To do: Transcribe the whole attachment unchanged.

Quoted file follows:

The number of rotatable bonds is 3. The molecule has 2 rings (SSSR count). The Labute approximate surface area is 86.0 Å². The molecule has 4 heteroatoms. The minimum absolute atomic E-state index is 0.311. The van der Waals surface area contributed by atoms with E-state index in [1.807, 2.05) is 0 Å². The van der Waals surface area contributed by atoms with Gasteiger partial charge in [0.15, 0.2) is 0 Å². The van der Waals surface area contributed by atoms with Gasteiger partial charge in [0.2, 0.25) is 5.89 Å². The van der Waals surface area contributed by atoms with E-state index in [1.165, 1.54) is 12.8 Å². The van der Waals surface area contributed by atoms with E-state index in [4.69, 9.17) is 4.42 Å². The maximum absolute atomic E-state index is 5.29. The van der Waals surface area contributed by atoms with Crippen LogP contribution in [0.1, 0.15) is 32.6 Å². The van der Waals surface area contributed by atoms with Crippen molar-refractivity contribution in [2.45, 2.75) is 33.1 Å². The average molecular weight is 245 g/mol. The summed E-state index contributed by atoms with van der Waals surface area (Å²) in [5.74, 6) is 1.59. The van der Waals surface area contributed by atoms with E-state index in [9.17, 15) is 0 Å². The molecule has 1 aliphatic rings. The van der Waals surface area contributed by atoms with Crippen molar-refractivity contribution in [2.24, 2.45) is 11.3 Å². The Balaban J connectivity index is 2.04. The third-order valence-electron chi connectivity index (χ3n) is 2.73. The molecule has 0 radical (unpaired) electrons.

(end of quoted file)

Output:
The number of rotatable bonds is 3. The molecule has 2 rings (SSSR count). The Labute approximate surface area is 86.0 Å². The molecule has 4 heteroatoms. The minimum absolute atomic E-state index is 0.311. The van der Waals surface area contributed by atoms with E-state index in [1.807, 2.05) is 0 Å². The van der Waals surface area contributed by atoms with Gasteiger partial charge in [0.15, 0.2) is 0 Å². The van der Waals surface area contributed by atoms with Gasteiger partial charge in [0.2, 0.25) is 5.89 Å². The van der Waals surface area contributed by atoms with E-state index in [1.165, 1.54) is 12.8 Å². The van der Waals surface area contributed by atoms with E-state index in [4.69, 9.17) is 4.42 Å². The maximum absolute atomic E-state index is 5.29. The van der Waals surface area contributed by atoms with Crippen LogP contribution in [0.1, 0.15) is 32.6 Å². The van der Waals surface area contributed by atoms with Crippen molar-refractivity contribution in [2.45, 2.75) is 33.1 Å². The average molecular weight is 245 g/mol. The summed E-state index contributed by atoms with van der Waals surface area (Å²) in [5.74, 6) is 1.59. The van der Waals surface area contributed by atoms with E-state index in [9.17, 15) is 0 Å². The molecule has 1 aliphatic rings. The van der Waals surface area contributed by atoms with Crippen molar-refractivity contribution in [2.24, 2.45) is 11.3 Å². The Balaban J connectivity index is 2.04. The third-order valence-electron chi connectivity index (χ3n) is 2.73. The molecule has 0 radical (unpaired) electrons.